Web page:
Shock Economic Slowdown: 3 Stocks to Sell NOW as Residual Seasonality Upends Forecasts


  • These stocks to sell are at risk.
  • Exxon Mobil (XOM): Vulnerable to shifts in energy prices and long-term transition away from fossil fuels.
  • Wells Fargo (WFC): The potential for lower interest rates could compress profit margins on loans.
  • Simon Property Group (SPG): Lower inflation could lead to diminished revenue growth for mall tenants.
stocks to sell - Shock Economic Slowdown: 3 Stocks to Sell NOW as Residual Seasonality Upends Forecasts

Source: Sorokin

Morgan Stanley (NYSE:MS) strategists are urging investors to snap up U.S. government bonds, even if the economy doesn’t slow down. They believe bond yields could fall dramatically driven by “residual seasonality,” a statistical quirk that can sway economic data even after seasonal adjustments. This could lead to predicting a more rapid decline in inflation than the market is currently pricing in, and three stocks to sell in light of MS’s prediction.

As bond yields fall, bond prices rise. However, the cooling of inflation can also adversely affect companies in different sectors of the economy. Reduced inflation makes sectors that range from energy to real estate less attractive, but it should be noted that residual seasonality should be part of a broader bearish thesis.

These three stocks to sell have residual seasonality to their original bear case, strengthening the decision to sell the stock.

Exxon Mobil (XOM)

Exxon Retail Gas Location
Source: Jonathan Weiss /

Exxon Mobil (NYSE:XOM), one of the largest publicly traded oil and gas companies, may be vulnerable to shifts in energy prices influenced by global economic changes. While typically resilient during high inflation due to increased oil prices, a sudden shift to lower inflation could reduce its operating margins.

People typically buy stocks like XOM for their stability and high dividends. I believe that XOM could be headed for trouble given that the long-term future of the fossil fuels industry is subject to a massive change due to our transition to carbon-free alternatives.

XOM, therefore, isn’t one of those dividend stocks one can hold forever and forget about. Indeed, the consensus from five analysts suggests that XOM’s EPS will fall around the FY2027 mark, slipping into negative territory.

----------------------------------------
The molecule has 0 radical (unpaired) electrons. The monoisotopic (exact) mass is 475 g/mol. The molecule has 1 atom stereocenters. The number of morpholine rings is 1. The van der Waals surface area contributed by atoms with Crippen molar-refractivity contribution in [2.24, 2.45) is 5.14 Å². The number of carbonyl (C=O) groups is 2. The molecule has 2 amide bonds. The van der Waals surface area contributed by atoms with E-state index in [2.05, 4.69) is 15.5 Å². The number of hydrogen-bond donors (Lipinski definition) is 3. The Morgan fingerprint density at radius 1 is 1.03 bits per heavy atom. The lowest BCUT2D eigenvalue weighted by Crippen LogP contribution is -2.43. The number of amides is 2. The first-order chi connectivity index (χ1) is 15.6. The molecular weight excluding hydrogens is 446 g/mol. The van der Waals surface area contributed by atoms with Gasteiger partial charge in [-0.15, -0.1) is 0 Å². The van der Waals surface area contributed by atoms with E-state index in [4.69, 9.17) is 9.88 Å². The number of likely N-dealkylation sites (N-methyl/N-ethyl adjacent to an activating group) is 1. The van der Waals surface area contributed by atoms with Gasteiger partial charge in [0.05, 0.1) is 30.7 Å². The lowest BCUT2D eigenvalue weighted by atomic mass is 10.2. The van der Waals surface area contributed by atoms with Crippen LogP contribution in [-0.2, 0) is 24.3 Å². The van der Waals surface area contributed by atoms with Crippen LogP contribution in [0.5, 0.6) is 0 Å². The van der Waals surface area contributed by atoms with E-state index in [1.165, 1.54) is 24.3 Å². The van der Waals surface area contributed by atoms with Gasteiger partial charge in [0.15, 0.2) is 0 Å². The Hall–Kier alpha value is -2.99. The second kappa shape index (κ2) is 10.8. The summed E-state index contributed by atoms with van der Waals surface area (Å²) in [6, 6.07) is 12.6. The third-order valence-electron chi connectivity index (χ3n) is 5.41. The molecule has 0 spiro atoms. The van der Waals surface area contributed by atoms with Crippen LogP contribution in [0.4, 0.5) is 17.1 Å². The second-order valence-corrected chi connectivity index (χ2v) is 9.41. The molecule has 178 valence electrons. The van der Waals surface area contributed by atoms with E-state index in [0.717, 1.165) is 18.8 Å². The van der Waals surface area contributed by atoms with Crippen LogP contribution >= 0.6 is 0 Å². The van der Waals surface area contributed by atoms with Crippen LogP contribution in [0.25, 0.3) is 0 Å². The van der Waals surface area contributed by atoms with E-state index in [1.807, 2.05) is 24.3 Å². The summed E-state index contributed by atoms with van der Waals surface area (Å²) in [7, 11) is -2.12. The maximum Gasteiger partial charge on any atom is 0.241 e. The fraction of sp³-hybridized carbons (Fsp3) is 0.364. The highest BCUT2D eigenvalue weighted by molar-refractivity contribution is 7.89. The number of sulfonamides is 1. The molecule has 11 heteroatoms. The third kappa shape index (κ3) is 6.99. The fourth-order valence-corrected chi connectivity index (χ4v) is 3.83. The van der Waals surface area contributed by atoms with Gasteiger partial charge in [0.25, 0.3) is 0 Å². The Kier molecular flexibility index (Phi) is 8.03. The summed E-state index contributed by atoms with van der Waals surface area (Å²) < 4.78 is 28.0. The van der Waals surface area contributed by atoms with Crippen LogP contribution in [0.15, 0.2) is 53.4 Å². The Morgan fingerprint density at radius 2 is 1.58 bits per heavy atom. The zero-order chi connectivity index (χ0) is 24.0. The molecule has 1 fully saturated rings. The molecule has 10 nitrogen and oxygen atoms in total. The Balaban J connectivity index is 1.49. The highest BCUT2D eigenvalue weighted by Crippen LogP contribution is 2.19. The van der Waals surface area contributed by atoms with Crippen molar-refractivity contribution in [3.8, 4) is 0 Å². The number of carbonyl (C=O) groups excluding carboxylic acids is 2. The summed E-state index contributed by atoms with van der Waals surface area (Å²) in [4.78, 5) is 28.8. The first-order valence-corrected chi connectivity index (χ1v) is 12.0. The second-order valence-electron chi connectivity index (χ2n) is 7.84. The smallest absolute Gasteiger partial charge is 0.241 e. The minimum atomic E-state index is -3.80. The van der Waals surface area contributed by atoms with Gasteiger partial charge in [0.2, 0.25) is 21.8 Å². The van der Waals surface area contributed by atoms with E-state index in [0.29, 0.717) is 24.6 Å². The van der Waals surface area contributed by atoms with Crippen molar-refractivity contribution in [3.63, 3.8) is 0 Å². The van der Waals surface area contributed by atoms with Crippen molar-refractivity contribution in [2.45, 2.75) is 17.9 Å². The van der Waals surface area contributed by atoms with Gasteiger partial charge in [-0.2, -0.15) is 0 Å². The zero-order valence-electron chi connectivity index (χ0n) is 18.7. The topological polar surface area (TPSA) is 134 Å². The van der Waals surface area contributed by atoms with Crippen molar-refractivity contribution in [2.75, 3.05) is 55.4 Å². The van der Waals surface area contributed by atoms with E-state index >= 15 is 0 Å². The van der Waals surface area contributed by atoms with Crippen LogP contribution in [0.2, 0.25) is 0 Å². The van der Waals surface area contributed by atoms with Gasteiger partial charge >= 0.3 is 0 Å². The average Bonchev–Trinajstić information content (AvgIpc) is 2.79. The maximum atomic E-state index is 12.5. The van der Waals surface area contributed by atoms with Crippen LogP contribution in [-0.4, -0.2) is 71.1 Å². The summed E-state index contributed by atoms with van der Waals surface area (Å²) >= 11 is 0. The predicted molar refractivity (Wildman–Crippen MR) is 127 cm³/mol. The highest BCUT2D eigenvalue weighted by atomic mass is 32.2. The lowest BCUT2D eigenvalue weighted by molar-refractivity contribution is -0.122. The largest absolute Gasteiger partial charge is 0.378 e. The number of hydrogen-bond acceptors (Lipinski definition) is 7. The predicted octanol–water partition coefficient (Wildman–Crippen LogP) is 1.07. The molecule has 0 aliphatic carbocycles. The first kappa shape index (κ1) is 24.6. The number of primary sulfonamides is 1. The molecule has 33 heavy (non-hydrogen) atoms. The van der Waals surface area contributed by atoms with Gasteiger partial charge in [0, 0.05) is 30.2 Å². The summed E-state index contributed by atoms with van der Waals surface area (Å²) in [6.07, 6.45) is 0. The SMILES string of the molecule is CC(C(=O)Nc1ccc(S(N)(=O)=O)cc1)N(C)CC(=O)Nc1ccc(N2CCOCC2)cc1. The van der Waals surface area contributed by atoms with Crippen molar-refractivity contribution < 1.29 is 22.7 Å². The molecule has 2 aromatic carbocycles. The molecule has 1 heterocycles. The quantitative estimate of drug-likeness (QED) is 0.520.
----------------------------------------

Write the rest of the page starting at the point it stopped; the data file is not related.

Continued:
When comparing the outlook of XOM to other dividend stocks like Johnson & Johnson (NYSE:JNJ) or Lowe’s (NYSE:LOW), there is a far stronger confidence that its EPS will continue to climb steadily into the future, thus making XOM a riskier option and one of those companies that investors should consider selling.

Wells Fargo & Company (WFC)

Wells Fargo (WFC) bank sign in yellow and red with wagon logo. The sign is flanked by tall grass
Source: Ken Wolter /

Wells Fargo & Company (NYSE:WFC) is a diversified financial services company. Given the potential for lower interest rates following periods of high inflation, their profit margins on loans and other financial products may be compressed.

Wells Fargo stock slid 2.1% in April after guiding that its key net interest income metric could fall 7-9% this year due to higher deposit costs and lower loan demand, raising concerns about the bank’s outlook.

Since we are near the peak of the interest rate cycle (which has recently benefited stocks in the financial sector more than it has hurt them), we continue to buy stocks like WFC and are also buying near their peaks.

One could instead take profit from their positions of XOM and WFC and rotate into companies due to lower inflation and lower interest rates, such as growth stocks or ETFs, which could benefit from this backdrop.

Simon Property Group (SPG)

building facade of simon property group (SPG)
Source: Jonathan Weiss /

Simon Property Group (NYSE:SPG) is a prominent real estate investment trust known for owning, developing and managing retail real estate, particularly malls and shopping centers.

With lower inflation, there may be less upward pressure on retail prices, potentially leading to diminished revenue growth for tenants in SPG’s malls and shopping centers. 

Since we’ve seen inflation rise at a breakneck pace, and consumers have already been stretched close to their maximum price elasticity, with the cost of living likely to be a key theme in the U.S. election, it makes more sense to believe that the subsequent retail price increases will be far more moderate moving forward.

Other factors involved in SPG’s bear case are its moderating dividend growth rate after the COVID lockdown and its high payout ratio, which suggests that it may not be able to continue paying out its 5.42% dividend yield.

On the date of publication, Matthew Farley did not have (either directly or indirectly) any positions in the securities mentioned in this article. The opinions expressed are those of the writer, subject to the Publishing Guidelines.

Matthew started writing coverage of the financial markets during the crypto boom of 2017 and was also a team member of several fintech startups. He then started writing about Australian and U.S. equities for various publications. His work has appeared in MarketBeat, FXStreet, Cryptoslate, Seeking Alpha, and the New Scientist magazine, among others.

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